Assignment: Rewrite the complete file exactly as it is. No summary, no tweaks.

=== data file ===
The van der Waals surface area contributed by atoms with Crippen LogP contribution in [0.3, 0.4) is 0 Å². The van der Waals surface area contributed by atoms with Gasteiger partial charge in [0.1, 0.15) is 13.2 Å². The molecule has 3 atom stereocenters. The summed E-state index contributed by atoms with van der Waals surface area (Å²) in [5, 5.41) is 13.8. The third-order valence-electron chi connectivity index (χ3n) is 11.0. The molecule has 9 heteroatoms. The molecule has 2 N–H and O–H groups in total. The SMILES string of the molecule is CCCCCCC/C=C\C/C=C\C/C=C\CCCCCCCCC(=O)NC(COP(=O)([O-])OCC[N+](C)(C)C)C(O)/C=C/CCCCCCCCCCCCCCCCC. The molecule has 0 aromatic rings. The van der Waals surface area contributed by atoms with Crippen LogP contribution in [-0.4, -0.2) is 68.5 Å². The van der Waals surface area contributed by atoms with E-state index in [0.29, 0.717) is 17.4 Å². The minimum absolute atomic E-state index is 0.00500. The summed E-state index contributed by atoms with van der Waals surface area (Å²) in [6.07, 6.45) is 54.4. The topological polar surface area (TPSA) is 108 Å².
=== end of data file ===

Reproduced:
The van der Waals surface area contributed by atoms with Crippen LogP contribution in [0.3, 0.4) is 0 Å². The van der Waals surface area contributed by atoms with Gasteiger partial charge in [0.1, 0.15) is 13.2 Å². The molecule has 3 atom stereocenters. The summed E-state index contributed by atoms with van der Waals surface area (Å²) in [5, 5.41) is 13.8. The third-order valence-electron chi connectivity index (χ3n) is 11.0. The molecule has 9 heteroatoms. The molecule has 2 N–H and O–H groups in total. The SMILES string of the molecule is CCCCCCC/C=C\C/C=C\C/C=C\CCCCCCCCC(=O)NC(COP(=O)([O-])OCC[N+](C)(C)C)C(O)/C=C/CCCCCCCCCCCCCCCCC. The molecule has 0 aromatic rings. The van der Waals surface area contributed by atoms with Crippen LogP contribution in [-0.4, -0.2) is 68.5 Å². The van der Waals surface area contributed by atoms with E-state index in [0.29, 0.717) is 17.4 Å². The minimum absolute atomic E-state index is 0.00500. The summed E-state index contributed by atoms with van der Waals surface area (Å²) in [6.07, 6.45) is 54.4. The topological polar surface area (TPSA) is 108 Å².